The news last week was pretty discouraging: David Foster Wallace committed suicide, high finance took a trip down the toilet, Sarah Palin has a history of wanting to ban books. Then, I got New York magazine in the mail. “Can The Book Business Be Saved?” the cover asked. I shuffled to the middle for the answer, only to find a story titled “The End” that leads with an image of an empty publisher's office and unread books riding down a conveyor belt to a shredder. Oh, and a quote from a 12-year-old suggesting we just forget this whole book thing and make movies instead.

I'm a magazine journalist who covers music and entertainment trends for publications like Page Six Magazine, Time Out New York and Billboard, so you'd think I'd be used to having my dreams crushed by stinky industry news. But for a working writer just dipping her toe into the book world, this eight-pager, written by contributing editor Boris Kachka, was fairly daunting. I sickened at the possibility that I was born just too late to join the party. Are books really... over?

As I dug into this monstrosity of a story—whatever happened to the death of long-form journalism?—I slowly bounced back from my stupor of fear. I'd heard this all before, in 2006 to be exact, when the same doomsday piece was written over and over again about the recording industry. Then, everyone seemed to think that music might cease to exist because oversized major labels were no longer able to provide million-dollar advances and five-star hotel rooms to 20-year-olds who hadn't really figured out how to play their instruments yet. Well, music didn't end, and neither did the record industry. But as the majors panicked, downsized and scrambled to redesign their business models around the digitization of music, established indies plugged along as always, happily scooping up modest gains.

Much like those music stories, Kachka's epic made me nostalgic for the old days. Once upon a time, he wrote, publishers were largely independent benefactors with excellent taste. They took small chances on charming drunks who had maybe only hinted that they could write, let alone sell their work. These book makers risked just a little at a time and steadily polished budding talent into shining genius. The whole description reminded me of the way baby boomers talk about rock and roll in the '60s, how organically it all went down back then.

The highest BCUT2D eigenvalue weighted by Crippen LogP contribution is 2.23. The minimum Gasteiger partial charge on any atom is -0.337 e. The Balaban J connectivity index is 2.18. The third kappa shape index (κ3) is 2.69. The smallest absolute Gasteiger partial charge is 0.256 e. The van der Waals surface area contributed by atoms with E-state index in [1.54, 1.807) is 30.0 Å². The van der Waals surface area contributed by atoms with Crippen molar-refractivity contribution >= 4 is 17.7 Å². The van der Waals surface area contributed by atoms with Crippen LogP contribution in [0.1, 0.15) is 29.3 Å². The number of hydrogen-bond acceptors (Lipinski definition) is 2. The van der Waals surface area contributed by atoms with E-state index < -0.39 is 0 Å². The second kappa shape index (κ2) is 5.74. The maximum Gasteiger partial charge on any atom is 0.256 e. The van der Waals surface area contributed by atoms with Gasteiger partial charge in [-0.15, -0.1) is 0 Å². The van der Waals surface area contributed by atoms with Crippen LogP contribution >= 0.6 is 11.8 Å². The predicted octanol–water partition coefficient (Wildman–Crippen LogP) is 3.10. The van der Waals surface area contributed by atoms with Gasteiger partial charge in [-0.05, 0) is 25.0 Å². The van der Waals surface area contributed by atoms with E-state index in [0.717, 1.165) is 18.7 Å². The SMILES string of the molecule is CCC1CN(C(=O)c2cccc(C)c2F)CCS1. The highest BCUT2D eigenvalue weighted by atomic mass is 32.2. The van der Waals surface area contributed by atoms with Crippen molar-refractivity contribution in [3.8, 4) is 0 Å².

The way Kachka describes the fully consolidated '90s doesn't sound so bad either. Writers were spoiled, showered in obscene advances and doped up with media coverage long before they'd demonstrated any moneymaking potential. Their books were marketed like hell, which, according to Kachka, doesn't really work anymore. Again, I arrived too late to latch onto that gravy train.

Of course, the idea of getting into book writing because you want to be a megastar seems ludicrous now, though until recently it wasn't that far-fetched a concept. But is blockbuster status something writers really wanted or was it forced on us by large corporations under pressure to cover their overhead? I'm not saying I would hate to hook up with a company that would make me rich and famous beyond the forces of my demonstrated talent. To be clear, publishers, I certainly wouldn't turn down a million-dollar advance! But really, I just want to write books for reasonable sustenance.

Can we go back to that? I know there are new challenges at hand. The economy is in a terrible state and just like the music industry, publishers are grappling with new technology. But if the big-book business of the blockbuster era really is an inflated, overvalued, broken model, is it such a bad thing that it's crumbling under its own weight?

By the end of Kachka's piece, I began to feel hopeful, even excited. An old system is dying, and a new one is taking shape, even if no one knows what it might look like when it finally emerges. Meanwhile, people still want to read books, and I want to write them. There has to be a way to make that work.

Author Information
Cristina Black covers music, fashion, entertainment and cultural trends for the Village Voice, NYLON and other publications.